Fostering a health and fitness culture
Wellness is currently a prominent buzzword in the law enforcement field, which is formally recognizing and communicating its importance and committing considerably more resources to it.
April 18, 2017 By Isabelle Suave
Good health and fitness play an intrinsic role in providing quality law enforcement. The majority of police agencies require fitness testing for applicants as part of the hiring process. This pre-employment fitness testing prepares successful applicants for the physical demands they will face at the police college and throughout their careers.
Fitness is emphasized and rewarded for new recruits, but for many officers it gradually declines after they graduate. Aside from some specialty units, officer fitness testing is usually voluntary thereafter.
Fitness is defined as a general state of health and well-being, resulting in the ability to perform aspects of sports, occupations and daily activities. Physical fitness is generally achieved through conscious nutritional discipline, moderate to vigorous physical exercise and adequate rest. It has a positive transformative effect on the quality of work and personal life. It boosts energy and mental clarity, reduces the risk of health problems such as heart disease, diabetes, musculoskeletal issues, and other physical injuries, and because it’s a natural mood elevator, it can reduce stress and relieve mild anxiety and depression.
Physically fit officers tend to assess and handle situations better, use less force and are in a better position to diffuse volatile situations. Additionally, they develop a level of self-confidence that makes them capable of making more appropriate contextual decisions. Fitness provides officers with the confidence necessary to trust backup officers, protect other officers and ensure the safety of the communities they serve. Furthermore, fit and healthy officers promote a professional law enforcement image, which might be more important today during the current media climate.
Having an entire police organization at peak fitness is nearly impossible because of many mitigating factors, especially shift work. Nonetheless, the organization must foster a wellness culture and tradition by fully embedding it into their corporate identity. It is important for personnel of all levels, especially leaders, to “walk the talk” and demonstrate a commitment to fitness and wellness. It must not remain an organizational luxury or an afterthought, otherwise its importance will become an afterthought for officers too.
Consistently making physical activity a part of a daily routine is hard work, but having a strong source of support and encouragement and organizational commitment can make it happen more frequently.
Fitness and wellness should be built into the workweek like any other task. Experts consistently reiterate that corporations must emphasize and support fitness if they want fit employees. A conscious dedication, driven from the highest levels is required in order to truly embed it into the culture. Making time for fitness and wellness is part of the solution and cannot be perceived as reducing productivity, as is too often the case. A growing body of research suggests that there is a direct positive correlation between fitness, wellness and productivity, and healthy employees who have higher attendance rates and who are more productive.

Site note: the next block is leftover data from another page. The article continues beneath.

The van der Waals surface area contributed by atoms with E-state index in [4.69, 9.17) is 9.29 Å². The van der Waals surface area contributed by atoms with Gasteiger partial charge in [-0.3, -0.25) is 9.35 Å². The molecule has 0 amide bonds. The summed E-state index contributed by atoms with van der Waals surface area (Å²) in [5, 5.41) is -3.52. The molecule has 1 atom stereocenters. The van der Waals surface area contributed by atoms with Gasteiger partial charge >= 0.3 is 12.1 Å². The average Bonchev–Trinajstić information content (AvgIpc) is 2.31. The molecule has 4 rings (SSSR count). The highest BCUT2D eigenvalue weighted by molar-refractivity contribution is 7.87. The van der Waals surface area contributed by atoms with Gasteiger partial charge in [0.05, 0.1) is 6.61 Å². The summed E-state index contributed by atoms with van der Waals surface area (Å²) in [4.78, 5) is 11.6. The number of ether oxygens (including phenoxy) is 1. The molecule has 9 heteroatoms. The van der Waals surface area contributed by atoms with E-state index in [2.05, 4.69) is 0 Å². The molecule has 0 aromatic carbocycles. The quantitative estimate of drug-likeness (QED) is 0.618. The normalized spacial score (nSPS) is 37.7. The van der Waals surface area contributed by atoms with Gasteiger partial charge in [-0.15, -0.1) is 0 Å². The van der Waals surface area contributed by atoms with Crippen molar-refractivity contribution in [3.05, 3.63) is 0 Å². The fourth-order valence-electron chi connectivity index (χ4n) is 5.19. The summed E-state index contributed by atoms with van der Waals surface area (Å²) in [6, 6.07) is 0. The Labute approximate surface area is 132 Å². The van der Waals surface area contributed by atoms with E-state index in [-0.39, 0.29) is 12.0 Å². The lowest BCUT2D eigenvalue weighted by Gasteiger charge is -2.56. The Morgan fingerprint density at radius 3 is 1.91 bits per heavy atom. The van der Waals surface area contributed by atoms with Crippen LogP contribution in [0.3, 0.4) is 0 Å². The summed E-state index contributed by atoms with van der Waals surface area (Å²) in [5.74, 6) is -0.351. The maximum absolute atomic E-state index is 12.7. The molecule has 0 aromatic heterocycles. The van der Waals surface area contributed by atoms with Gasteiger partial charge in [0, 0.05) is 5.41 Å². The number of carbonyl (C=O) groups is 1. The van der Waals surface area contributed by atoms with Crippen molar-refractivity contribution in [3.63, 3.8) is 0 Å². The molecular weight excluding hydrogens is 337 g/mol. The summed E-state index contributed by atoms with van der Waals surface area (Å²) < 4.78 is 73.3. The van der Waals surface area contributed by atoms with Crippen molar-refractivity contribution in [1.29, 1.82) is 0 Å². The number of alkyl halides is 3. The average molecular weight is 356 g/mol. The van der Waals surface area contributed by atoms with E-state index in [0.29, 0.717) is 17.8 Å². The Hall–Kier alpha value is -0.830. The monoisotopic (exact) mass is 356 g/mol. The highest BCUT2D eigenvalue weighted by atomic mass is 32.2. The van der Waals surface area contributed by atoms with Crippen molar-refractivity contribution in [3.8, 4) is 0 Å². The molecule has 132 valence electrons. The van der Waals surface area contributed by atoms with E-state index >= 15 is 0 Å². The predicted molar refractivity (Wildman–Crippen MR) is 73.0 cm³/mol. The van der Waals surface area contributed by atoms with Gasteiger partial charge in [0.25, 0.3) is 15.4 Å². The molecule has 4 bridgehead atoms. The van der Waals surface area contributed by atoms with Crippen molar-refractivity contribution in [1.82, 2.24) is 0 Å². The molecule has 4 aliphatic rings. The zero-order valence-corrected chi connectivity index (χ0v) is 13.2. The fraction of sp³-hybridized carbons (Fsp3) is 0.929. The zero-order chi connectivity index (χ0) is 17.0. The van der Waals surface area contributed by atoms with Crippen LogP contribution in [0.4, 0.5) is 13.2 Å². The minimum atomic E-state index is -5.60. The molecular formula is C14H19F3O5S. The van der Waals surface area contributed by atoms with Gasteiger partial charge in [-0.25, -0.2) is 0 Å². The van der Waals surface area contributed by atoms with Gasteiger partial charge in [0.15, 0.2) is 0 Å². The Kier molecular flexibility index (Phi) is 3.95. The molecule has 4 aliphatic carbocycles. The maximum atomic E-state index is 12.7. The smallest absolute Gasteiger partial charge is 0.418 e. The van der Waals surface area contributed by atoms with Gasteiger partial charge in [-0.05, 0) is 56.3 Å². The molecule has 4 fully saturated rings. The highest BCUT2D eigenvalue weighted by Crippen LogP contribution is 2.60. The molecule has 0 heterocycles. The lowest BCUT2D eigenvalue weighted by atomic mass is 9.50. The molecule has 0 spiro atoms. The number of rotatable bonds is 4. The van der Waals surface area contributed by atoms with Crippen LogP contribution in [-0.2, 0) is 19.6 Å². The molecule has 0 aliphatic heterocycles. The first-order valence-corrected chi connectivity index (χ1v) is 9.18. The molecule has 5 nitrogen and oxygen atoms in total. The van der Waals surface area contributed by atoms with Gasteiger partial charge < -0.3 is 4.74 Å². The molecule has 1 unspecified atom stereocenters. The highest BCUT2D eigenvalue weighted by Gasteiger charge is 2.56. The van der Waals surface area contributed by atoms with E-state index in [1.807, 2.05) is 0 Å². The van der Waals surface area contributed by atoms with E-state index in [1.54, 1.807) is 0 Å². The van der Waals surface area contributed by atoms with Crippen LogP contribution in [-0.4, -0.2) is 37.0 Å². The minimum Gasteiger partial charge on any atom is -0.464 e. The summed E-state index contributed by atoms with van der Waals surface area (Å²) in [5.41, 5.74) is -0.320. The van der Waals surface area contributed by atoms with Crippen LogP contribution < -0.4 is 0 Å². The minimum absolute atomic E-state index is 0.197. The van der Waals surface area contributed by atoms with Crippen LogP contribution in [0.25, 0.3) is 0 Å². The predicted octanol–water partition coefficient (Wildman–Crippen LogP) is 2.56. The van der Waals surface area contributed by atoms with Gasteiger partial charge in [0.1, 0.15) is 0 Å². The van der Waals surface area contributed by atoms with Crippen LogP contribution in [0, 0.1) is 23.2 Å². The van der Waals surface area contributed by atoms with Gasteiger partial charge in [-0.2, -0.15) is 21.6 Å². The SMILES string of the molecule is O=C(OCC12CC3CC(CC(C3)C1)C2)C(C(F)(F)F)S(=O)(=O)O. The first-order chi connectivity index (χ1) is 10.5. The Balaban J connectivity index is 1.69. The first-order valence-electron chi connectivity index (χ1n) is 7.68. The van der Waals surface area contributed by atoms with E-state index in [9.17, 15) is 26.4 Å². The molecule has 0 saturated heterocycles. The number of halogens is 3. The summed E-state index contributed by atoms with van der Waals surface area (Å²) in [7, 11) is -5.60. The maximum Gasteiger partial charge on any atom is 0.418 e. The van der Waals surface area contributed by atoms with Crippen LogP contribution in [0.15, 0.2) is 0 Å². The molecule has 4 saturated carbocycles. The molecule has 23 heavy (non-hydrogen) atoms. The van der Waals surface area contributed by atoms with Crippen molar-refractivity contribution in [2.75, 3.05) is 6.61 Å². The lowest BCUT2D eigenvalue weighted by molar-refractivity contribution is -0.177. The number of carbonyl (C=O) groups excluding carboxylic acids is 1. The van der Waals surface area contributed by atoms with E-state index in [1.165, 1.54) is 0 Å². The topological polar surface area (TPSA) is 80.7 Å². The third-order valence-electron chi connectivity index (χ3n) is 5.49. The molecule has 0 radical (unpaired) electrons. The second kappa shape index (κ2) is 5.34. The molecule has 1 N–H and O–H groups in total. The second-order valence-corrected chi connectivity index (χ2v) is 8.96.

Individuals should be encouraged to be active and to take short breaks throughout the workday. Unit and corporate challenges with incentives can help motivate and increase participation. Supporting worker wellness and physical activity sends a strong message and can increase job satisfaction, employee recruitment and retention. Employee input should be sought to inform decision-making and planning.
Access to a properly equipped 24-hour workout facility should be available on site, or alternatively by arrangement with a local fitness centre. The facility should have equipment that allows the targeting of different aspects of fitness such as endurance, flexibility, and job-specific conditioning, and have proper change rooms and showers to facilitate workouts. Physical fitness activities can also include activities such as yoga, meditation, walking, running and other alternatives.
A number of police agencies have created wellness units consisting of professionals across multiple health fields. Ideally, each station should have a wellness liaison to disseminate program information, support individual goals, educate, organize health related activities and motivate co-workers. Educating police personnel will ensure they are equipped with the right knowledge required to achieve their personal goals, and dispel misinformation.
In the long term, fit and healthy employees will result in increased productivity and overall organizational success. It is everyone’s duty and responsibility to encourage and promote a wellness culture. Perpetual investment in creating a healthy and fit team of employees will positively impact all aspects of law enforcement operations.
Isabelle Sauve is a 10 year OPP veteran currently with the Emergency Response Team (ERT) at the Almaguin Highlands Detachment in Burks Falls, about 300 km north of Toronto. She can be contacted at: firstname.lastname@example.org.
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